Latin: Anas bahamensis
Average length: 38-48 cm
Average weight: M 524 g, F 503g
Description: The crown and hindneck of the male white-cheeked pintail are medium-brown and weakly mottled. The sides of the head, throat and upper foreneck are pure white. The remainder of the body plumage is mostly warm medium-brown and spotted with black on the breast and underparts. The upperparts have black feather centers. The uppertail and undertail coverts and pointed tail are a warm buff. The upperwing coverts are brown, with buff tips to greater coverts. Tertials are somewhat elongated, pointed and blackish with pale-brown fringes. Secondaries have a narrow metallic-green basal band, black subterminal border and very wide buff terminal band. The underwing is dark, with a paler central band, blackish underside to flight feathers, pale trailing edge and white axillaries. He occasionally utters a low whistle. The female is white of face and bill coloration a little duller than the male, and is also a little smaller, with a shorter tail. Vocalization is a weak, descending series of "quack"s.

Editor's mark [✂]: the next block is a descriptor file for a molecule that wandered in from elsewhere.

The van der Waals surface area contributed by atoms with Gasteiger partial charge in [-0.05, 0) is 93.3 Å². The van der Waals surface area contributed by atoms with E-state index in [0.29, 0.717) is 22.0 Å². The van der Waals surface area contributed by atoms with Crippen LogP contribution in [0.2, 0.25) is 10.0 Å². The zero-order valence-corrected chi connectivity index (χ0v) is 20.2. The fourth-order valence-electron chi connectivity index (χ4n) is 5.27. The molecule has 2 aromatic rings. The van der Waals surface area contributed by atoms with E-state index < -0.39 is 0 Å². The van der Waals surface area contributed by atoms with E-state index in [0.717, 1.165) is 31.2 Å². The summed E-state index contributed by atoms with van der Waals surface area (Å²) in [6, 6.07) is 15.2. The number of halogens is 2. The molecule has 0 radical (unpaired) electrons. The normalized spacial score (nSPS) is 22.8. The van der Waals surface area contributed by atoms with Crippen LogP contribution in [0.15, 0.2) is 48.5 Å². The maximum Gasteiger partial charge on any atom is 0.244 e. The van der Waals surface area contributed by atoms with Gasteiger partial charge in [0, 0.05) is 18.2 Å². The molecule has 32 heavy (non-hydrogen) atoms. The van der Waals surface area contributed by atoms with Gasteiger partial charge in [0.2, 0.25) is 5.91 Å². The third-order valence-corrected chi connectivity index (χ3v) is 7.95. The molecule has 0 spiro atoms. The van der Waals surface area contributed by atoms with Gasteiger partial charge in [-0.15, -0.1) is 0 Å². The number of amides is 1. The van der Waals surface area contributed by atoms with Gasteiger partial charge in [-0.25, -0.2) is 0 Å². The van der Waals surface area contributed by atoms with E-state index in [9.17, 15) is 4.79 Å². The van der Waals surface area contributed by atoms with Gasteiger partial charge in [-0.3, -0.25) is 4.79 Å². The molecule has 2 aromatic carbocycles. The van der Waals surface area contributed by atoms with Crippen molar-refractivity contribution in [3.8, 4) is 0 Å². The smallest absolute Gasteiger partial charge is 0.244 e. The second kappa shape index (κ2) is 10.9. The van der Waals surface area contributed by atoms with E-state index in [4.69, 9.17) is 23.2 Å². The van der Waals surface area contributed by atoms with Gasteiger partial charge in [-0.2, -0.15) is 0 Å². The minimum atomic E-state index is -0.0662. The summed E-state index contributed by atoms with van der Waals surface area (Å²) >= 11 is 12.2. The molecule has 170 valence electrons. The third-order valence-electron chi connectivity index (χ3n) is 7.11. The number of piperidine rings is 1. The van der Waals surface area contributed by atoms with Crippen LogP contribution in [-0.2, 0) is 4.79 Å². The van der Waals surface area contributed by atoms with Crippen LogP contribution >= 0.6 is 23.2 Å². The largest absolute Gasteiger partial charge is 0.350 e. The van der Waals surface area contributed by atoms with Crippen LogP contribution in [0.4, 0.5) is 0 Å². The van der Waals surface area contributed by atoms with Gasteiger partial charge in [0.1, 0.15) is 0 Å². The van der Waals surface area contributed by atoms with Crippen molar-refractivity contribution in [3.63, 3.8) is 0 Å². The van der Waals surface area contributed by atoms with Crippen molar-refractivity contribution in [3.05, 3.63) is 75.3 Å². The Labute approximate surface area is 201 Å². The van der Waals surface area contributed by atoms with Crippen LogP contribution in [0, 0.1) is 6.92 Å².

Breeding: The white-cheeked pintail is a yearlong resident of fresh to hypersaline bodies of water. Pair bonds are formed soon after the post-breeding molt. Breeding season is from February to June, but varies depending upon rainfall and availability of invertebrates. Nests are made of a scrape on dry land concealed under a clump of vegetation, sometimes a great distance from water. Hens may lay between 5-12 light tan eggs.
Migrating and Wintering: White-cheeked pintails are endemic to the Neotropical Realm. They are widely distributed and locally common in the Caribbean and mainly coastal regions of South America south to southern Chile and central Argentina. White-cheeked pintails are also found in the Galapagos Islands (Scott and Carbonell, 1986).
Population: : A. b. bahamenis (Caribbean) 75,000; A. b. galapagensis (Galapagos) <10,000; A. b. rubrirostris (Southern Neotropics) 100,000-1,000,000 (Rose and Scott, 1994). White-cheeked pintails are considered threatened due to overhunting, habitat destruction and predation of nests.
Food habits: White-cheeked pintails feed chiefly by dabbling and up-ending in shallow water.